David Frum is a senior editor at The Atlantic. In 2001–02, he was a speechwriter for President George W. Bush.

Comments (2)
Posted by: Ronald Horvath | Aug 24, 2018 14:39

"In the course of Michael Cohen’s guilty plea this week, a lawyer close to the president has admitted his part in a high-level cover-up, including the use of hush money, designed to influence the 2016 election. And he accused President Trump of directing this violation.

This is different from our daily dose of the president’s outrageous tweets and attacks. It is an inflection point in the Trump presidency. He has been credibly accused, not of violating civic norms, but of personal involvement in criminal law-breaking. If Trump were not the president, he might well be indicted, convicted and face jail time.

His violation of civic norms, by the way, is not a minor matter. The payment to Stormy Daniels was made 12 days before the election. This timing indicates not the prevention of personal mortification, but an attempt to deny voters relevant information. As a result, the 2016 presidential election will always have an asterisk — “outcome may have been influenced by Russian hacking and campaign fraud.”

There is, again, a cancer on the presidency

The House of Representatives is likely to return to Democratic control, allowing Congress to get past the GOP’s coordinated cowardice and begin real investigations of the administration’s corruption.

Every time we gain a peek into the inner workings of Trump world, we see a leader with the ethics of an Atlantic City casino owner who surrounds himself with people chosen for their willingness to lie and cheat at his bidding. A world in which Paul Manafort is “a very good person.” A world in which payoffs and election tampering are all in a day’s work.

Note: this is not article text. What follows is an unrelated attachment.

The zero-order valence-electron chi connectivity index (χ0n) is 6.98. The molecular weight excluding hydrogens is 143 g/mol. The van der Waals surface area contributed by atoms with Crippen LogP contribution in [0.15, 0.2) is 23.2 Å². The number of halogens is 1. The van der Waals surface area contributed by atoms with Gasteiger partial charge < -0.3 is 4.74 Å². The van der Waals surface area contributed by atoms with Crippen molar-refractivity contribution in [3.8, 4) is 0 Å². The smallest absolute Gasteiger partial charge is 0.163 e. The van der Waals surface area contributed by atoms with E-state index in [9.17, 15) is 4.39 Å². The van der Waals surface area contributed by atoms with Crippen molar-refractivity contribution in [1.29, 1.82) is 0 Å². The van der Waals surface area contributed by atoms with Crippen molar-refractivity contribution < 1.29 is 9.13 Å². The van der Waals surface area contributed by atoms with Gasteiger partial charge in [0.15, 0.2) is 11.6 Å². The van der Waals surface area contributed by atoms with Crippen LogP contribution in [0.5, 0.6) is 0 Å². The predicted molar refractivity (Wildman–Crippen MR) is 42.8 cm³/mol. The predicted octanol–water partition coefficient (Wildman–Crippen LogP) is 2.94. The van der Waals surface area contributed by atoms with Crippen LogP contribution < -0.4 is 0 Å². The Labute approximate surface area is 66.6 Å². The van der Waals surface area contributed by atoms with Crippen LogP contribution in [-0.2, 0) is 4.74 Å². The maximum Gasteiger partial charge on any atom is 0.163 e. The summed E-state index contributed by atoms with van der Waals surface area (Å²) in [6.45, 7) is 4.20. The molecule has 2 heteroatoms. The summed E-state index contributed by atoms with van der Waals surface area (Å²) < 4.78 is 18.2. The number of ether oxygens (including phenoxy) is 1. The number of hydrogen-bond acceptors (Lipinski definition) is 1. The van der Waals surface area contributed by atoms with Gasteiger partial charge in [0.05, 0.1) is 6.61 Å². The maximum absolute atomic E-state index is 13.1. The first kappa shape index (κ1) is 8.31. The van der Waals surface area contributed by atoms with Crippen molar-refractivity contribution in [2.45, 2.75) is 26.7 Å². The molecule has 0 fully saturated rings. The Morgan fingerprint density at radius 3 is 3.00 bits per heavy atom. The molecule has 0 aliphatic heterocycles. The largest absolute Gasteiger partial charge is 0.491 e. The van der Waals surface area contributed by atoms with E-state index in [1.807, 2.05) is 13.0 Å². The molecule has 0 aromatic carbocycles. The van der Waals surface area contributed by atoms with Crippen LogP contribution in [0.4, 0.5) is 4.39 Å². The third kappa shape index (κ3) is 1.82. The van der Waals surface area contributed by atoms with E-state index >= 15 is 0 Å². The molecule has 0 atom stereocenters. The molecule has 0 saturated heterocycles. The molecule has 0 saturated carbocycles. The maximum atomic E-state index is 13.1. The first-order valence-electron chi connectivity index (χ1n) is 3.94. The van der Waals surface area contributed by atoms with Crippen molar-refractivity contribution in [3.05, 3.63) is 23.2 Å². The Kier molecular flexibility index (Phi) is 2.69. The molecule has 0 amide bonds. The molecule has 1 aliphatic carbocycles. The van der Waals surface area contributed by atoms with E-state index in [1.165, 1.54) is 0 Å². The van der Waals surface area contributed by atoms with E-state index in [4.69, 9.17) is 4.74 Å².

Left to his investigation, Mueller will expose this world to the light. And the choice for Congress is likely to be clear: Impeach, or tolerate massive corruption."


-By Michael Gerson

Posted by: Ronald Horvath | Aug 23, 2018 06:59

"In short, there is growing evidence that the president is, to use the word favored by Richard Nixon, “a crook.” Even buying the silence of his reputed playmates could by itself have been enough to swing an exceedingly close election decided by fewer than 80,000 votes in three states. Trump certainly would not have authorized the payments unless he thought it was politically imperative to do so. There is also considerable evidence, as I previously argued, that Russia’s intervention on Trump’s behalf affected the outcome. Even more than Nixon, Trump is now an illegitimate president whose election is tainted by fraud.

The inevitable question is: Now what? If Trump had an iota of decency, he would resign — but he doesn’t, and prevailing Justice Department guidelines hold that a president can’t be indicted while in office. So the onus is on Congress to act. A responsible Congress would have by now already convened an impeachment inquiry. But that is not the Congress we have. We have a Congress dominated by political hacks and moral invertebrates who are determined to act as the president’s enablers and legitimizers at all costs."


-Max Boot